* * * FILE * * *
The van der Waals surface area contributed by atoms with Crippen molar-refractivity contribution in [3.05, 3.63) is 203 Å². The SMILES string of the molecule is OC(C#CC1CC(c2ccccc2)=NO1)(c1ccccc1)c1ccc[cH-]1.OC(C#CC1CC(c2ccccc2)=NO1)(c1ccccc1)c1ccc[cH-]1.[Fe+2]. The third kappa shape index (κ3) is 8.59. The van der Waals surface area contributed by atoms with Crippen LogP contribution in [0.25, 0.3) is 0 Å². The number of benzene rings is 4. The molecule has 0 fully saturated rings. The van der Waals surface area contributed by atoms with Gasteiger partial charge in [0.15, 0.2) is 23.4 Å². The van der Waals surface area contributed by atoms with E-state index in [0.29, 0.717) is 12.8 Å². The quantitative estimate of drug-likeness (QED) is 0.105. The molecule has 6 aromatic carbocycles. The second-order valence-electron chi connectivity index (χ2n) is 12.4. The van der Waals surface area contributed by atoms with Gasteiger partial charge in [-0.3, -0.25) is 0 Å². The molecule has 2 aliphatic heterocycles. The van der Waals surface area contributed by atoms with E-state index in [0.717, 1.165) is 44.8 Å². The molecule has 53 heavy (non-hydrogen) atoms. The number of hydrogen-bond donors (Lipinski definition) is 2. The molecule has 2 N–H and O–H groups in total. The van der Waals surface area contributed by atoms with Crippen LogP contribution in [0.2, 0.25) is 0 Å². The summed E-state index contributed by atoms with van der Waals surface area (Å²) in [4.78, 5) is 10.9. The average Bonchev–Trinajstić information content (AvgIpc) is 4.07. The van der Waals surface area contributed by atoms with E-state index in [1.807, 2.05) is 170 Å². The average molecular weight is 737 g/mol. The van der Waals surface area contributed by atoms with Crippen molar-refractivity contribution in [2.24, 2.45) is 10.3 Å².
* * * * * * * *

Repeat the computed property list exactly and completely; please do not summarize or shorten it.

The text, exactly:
The van der Waals surface area contributed by atoms with Crippen molar-refractivity contribution in [3.05, 3.63) is 203 Å². The SMILES string of the molecule is OC(C#CC1CC(c2ccccc2)=NO1)(c1ccccc1)c1ccc[cH-]1.OC(C#CC1CC(c2ccccc2)=NO1)(c1ccccc1)c1ccc[cH-]1.[Fe+2]. The third kappa shape index (κ3) is 8.59. The van der Waals surface area contributed by atoms with Crippen LogP contribution in [0.25, 0.3) is 0 Å². The number of benzene rings is 4. The molecule has 0 fully saturated rings. The van der Waals surface area contributed by atoms with Gasteiger partial charge in [0.15, 0.2) is 23.4 Å². The van der Waals surface area contributed by atoms with E-state index in [0.29, 0.717) is 12.8 Å². The quantitative estimate of drug-likeness (QED) is 0.105. The molecule has 6 aromatic carbocycles. The second-order valence-electron chi connectivity index (χ2n) is 12.4. The van der Waals surface area contributed by atoms with Gasteiger partial charge in [-0.3, -0.25) is 0 Å². The molecule has 2 aliphatic heterocycles. The van der Waals surface area contributed by atoms with E-state index in [0.717, 1.165) is 44.8 Å². The molecule has 53 heavy (non-hydrogen) atoms. The number of hydrogen-bond donors (Lipinski definition) is 2. The molecule has 2 N–H and O–H groups in total. The van der Waals surface area contributed by atoms with Crippen LogP contribution in [0.2, 0.25) is 0 Å². The summed E-state index contributed by atoms with van der Waals surface area (Å²) in [4.78, 5) is 10.9. The average Bonchev–Trinajstić information content (AvgIpc) is 4.07. The van der Waals surface area contributed by atoms with E-state index in [1.807, 2.05) is 170 Å². The average molecular weight is 737 g/mol. The van der Waals surface area contributed by atoms with Crippen molar-refractivity contribution in [2.24, 2.45) is 10.3 Å².